Netherlands, Utrecht

Archaeological Wonders of Ancient Rome

when 20 June 2016 - 30 June 2016
language English
duration 2 weeks
credits 4 ECTS
fee EUR 1350

For centuries on end, Rome was the capital of one of the most impressive empires the world has ever known. Rome also was, and still is, one of the major centres of the Christian faith. Why and how did this happen? And, more particularly, what does the archaeology of ancient Rome, which is more than abundant, tell us about these developments? Who were the people that shaped these developments and what exactly do the latest archaeological discoveries and technologies reveal about them?

These are the questions this course seeks to answer by way of a hands-on study of a carefully-selected set of archaeological sites. Starting in the time Rome?s inception as a city-state we will investigate, on-site and face-to-face, a selection of archaeological monuments and museums that relate to all the major transitional phases in the history of the city, all the way up to the emergence of the papacy in the early Middle Ages.

We?ll begin by exploring Rome?s Etruscan roots, to then move on to explore how Roman religion developed, to then study the religious revolution that brought about the rise of Christianity. We will look at the larger cultural context within which these developments took place. In the process we will investigate why competitors such as the cult of Mithras or the adherents of other so-called oriental religions did not carry the day. We will pay special attention to Christianity?s Jewish roots and to why the Jewish community in ancient Rome flourished in the way it did. And we will try to find out what Christianity really meant for those buried in the long, dark, and mysterious galleries of the catacombs of ancient Rome.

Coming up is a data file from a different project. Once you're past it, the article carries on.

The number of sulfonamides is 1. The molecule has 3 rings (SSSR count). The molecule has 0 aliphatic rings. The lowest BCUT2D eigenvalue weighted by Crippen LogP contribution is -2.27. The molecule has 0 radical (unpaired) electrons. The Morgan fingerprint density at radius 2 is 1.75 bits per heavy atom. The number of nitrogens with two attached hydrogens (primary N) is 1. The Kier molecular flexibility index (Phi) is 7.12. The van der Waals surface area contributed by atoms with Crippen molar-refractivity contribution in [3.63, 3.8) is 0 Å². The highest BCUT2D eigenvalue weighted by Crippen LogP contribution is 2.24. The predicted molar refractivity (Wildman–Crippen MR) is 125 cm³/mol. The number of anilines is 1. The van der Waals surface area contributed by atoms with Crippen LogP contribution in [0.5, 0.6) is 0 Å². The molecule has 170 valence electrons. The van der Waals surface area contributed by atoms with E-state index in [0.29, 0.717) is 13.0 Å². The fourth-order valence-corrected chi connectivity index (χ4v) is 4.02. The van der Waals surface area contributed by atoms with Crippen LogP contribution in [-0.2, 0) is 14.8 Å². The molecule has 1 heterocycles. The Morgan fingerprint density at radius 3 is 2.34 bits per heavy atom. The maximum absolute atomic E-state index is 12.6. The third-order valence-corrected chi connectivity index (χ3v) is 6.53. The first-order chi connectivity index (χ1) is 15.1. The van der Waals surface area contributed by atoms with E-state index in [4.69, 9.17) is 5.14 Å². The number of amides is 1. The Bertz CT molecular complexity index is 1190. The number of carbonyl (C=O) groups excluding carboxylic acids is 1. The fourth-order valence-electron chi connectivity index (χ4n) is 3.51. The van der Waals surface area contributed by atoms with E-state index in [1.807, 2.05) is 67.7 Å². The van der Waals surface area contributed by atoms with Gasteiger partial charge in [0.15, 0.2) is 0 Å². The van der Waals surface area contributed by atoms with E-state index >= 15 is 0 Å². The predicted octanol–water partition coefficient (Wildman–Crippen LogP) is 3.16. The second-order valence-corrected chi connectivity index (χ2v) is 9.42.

In the end, participants will have gained clear sense of the ideas and the realities that shaped the history of the city of Rome, and of the larger and underlying structural developments that determine why Rome still occupies such a central place in Europe?s collective consciousness.

Needless to say, this course is also very much about experiencing the archaeology of one of the most fascinating and beautiful cities on earth for yourself, in ways that will allow you to enjoy the artistic beauty and architectural brilliance of Roman art, and to make sense of these remains from a historical and cultural perspective.

Course leader

Prof. dr. Leonard V. Rutgers is an internationally renowned archaeologist and historian of religion. He has worked in Rome for many years, where he has conducted archaeological fieldwork projects in the Jewish and early Christian catacombs of Rome. This h

Target group

This course aims at advanced bachelor students and beginning masterstudents, particularly those who contemplate continuing their studies in the area addressed by the course. Some prior familiarity with the ancient world is a perequisite. Such prior knowledge is assumed to exist if, in the past, you have taken one or more classes in either classics, ancient history, archaeology, religion, early Christianity or Jewish studies.

Due to the nature of the archaeological monuments we will visit, the maximum number of participants to this course is set at 22

Course aim

To introduce participants to some of the major archaeological monuments of ancient Rome in the area of pagan, Jewish and early Christian visual culture

To familiarize students with the latest archaeological discovieries and insights in this area

To instruct participants in new research methodologies

To train participants in how to engage with these monuments from a historical and cultural perspective

Fee info

EUR 1350: Course + course materials + housing
EUR 1000: Course + course materials

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